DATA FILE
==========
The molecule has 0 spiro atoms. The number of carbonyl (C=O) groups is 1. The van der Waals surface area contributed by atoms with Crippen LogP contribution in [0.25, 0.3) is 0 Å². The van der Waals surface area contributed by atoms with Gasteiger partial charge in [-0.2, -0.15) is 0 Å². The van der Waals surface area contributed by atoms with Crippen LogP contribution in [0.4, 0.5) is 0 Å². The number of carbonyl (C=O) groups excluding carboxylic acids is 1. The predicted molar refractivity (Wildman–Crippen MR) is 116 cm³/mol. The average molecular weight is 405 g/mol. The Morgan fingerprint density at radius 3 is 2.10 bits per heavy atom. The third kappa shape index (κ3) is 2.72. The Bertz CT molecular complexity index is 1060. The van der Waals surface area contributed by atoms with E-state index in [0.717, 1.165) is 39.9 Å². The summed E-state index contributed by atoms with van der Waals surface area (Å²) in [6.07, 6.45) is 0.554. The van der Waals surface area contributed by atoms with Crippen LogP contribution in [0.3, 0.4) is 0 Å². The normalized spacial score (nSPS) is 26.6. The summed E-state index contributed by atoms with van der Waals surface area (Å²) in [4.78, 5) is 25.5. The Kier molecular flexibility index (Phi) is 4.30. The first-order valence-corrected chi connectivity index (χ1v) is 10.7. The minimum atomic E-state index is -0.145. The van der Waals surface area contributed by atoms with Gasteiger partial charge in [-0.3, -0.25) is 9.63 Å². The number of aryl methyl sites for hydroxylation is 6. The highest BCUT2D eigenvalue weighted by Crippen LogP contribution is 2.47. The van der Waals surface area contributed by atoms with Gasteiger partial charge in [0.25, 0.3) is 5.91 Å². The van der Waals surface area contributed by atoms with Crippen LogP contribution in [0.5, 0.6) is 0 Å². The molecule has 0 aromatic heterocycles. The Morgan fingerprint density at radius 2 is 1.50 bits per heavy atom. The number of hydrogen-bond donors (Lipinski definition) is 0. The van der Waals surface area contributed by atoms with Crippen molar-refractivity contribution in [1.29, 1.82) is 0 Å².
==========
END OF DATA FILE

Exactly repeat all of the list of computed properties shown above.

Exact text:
The molecule has 0 spiro atoms. The number of carbonyl (C=O) groups is 1. The van der Waals surface area contributed by atoms with Crippen LogP contribution in [0.25, 0.3) is 0 Å². The van der Waals surface area contributed by atoms with Gasteiger partial charge in [-0.2, -0.15) is 0 Å². The van der Waals surface area contributed by atoms with Crippen LogP contribution in [0.4, 0.5) is 0 Å². The number of carbonyl (C=O) groups excluding carboxylic acids is 1. The predicted molar refractivity (Wildman–Crippen MR) is 116 cm³/mol. The average molecular weight is 405 g/mol. The Morgan fingerprint density at radius 3 is 2.10 bits per heavy atom. The third kappa shape index (κ3) is 2.72. The Bertz CT molecular complexity index is 1060. The van der Waals surface area contributed by atoms with E-state index in [0.717, 1.165) is 39.9 Å². The summed E-state index contributed by atoms with van der Waals surface area (Å²) in [6.07, 6.45) is 0.554. The van der Waals surface area contributed by atoms with Crippen LogP contribution in [0.3, 0.4) is 0 Å². The normalized spacial score (nSPS) is 26.6. The summed E-state index contributed by atoms with van der Waals surface area (Å²) in [4.78, 5) is 25.5. The Kier molecular flexibility index (Phi) is 4.30. The first-order valence-corrected chi connectivity index (χ1v) is 10.7. The minimum atomic E-state index is -0.145. The van der Waals surface area contributed by atoms with Gasteiger partial charge in [-0.3, -0.25) is 9.63 Å². The number of aryl methyl sites for hydroxylation is 6. The highest BCUT2D eigenvalue weighted by Crippen LogP contribution is 2.47. The van der Waals surface area contributed by atoms with Gasteiger partial charge in [0.25, 0.3) is 5.91 Å². The van der Waals surface area contributed by atoms with Crippen LogP contribution in [0.5, 0.6) is 0 Å². The molecule has 0 aromatic heterocycles. The Morgan fingerprint density at radius 2 is 1.50 bits per heavy atom. The number of hydrogen-bond donors (Lipinski definition) is 0. The van der Waals surface area contributed by atoms with Crippen molar-refractivity contribution in [1.29, 1.82) is 0 Å².